Friday, August 11, 2017 1:00 am
Wholesale prices dip 1st time in 11 months
MARTIN CRUTSINGER | Associated Press
WASHINGTON – Prices at the wholesale level slipped in July, the first decline in 11 months and further evidence that inflation remains a no-show in the economy.
The Labor Department said Thursday that its producer price index, which measures inflation pressures before they reach the consumer, edged down 0.1 percent last month, reflecting a third month of declines in energy prices and a flat reading for food. The July result followed a tiny 0.1 percent gain in June.
It was the first drop in wholesale prices since a decline of 0.2 percent last August.
Core inflation, which excludes volatile food and energy costs, also fell last month by 0.1 percent. Over the past 12 months, wholesale prices are up a moderate 1.9 percent, while core prices have risen 1.8 percent.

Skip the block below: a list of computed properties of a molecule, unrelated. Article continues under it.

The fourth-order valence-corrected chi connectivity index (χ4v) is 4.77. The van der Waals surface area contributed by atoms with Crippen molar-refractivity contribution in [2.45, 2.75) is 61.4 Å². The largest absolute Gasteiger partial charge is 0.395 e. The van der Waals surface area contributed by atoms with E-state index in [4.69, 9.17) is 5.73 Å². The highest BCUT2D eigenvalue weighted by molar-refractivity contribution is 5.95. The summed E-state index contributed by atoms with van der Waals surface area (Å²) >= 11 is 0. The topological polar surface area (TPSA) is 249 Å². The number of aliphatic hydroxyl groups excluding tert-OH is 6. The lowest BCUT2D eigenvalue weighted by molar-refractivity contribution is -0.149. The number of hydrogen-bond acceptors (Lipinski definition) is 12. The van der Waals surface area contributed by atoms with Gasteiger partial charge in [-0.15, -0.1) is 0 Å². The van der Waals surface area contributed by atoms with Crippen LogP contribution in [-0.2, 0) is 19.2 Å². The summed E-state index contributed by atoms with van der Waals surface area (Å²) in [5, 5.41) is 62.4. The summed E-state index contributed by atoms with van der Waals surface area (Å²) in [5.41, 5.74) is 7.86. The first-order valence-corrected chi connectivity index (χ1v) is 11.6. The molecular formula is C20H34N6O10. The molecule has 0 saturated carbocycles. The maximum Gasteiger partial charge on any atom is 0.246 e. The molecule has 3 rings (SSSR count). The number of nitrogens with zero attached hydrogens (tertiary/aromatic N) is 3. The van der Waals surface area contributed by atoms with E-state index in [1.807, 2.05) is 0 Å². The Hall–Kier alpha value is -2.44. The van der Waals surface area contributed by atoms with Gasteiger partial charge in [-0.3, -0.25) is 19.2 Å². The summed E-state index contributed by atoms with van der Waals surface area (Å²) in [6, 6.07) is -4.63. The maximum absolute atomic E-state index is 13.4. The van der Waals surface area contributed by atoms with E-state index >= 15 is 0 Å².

At the beginning of this year, inflation by a gauge preferred by the Fed did climb as high as 2.2 percent gain in February compared with a year ago.
But it has since backtracked and in June registered a 12-month gain of just 1.4 percent.
Federal Reserve Chair Janet Yellen told Congress last month she believes tight labor markets will start producing higher wage gains and increased inflation. Unemployment in July returned to a 16-year low of 4.3 percent.
The 0.1 percent dip in wholesale prices in July reflected a 0.3 percent drop in energy costs in July, which followed even bigger declines in May and June. Last month, the gasoline, natural gas and home heating oil all showed declines.
Food costs showed no gain in July after rising by 0.6 percent in June.
The Labor Department will release its report on consumer prices today.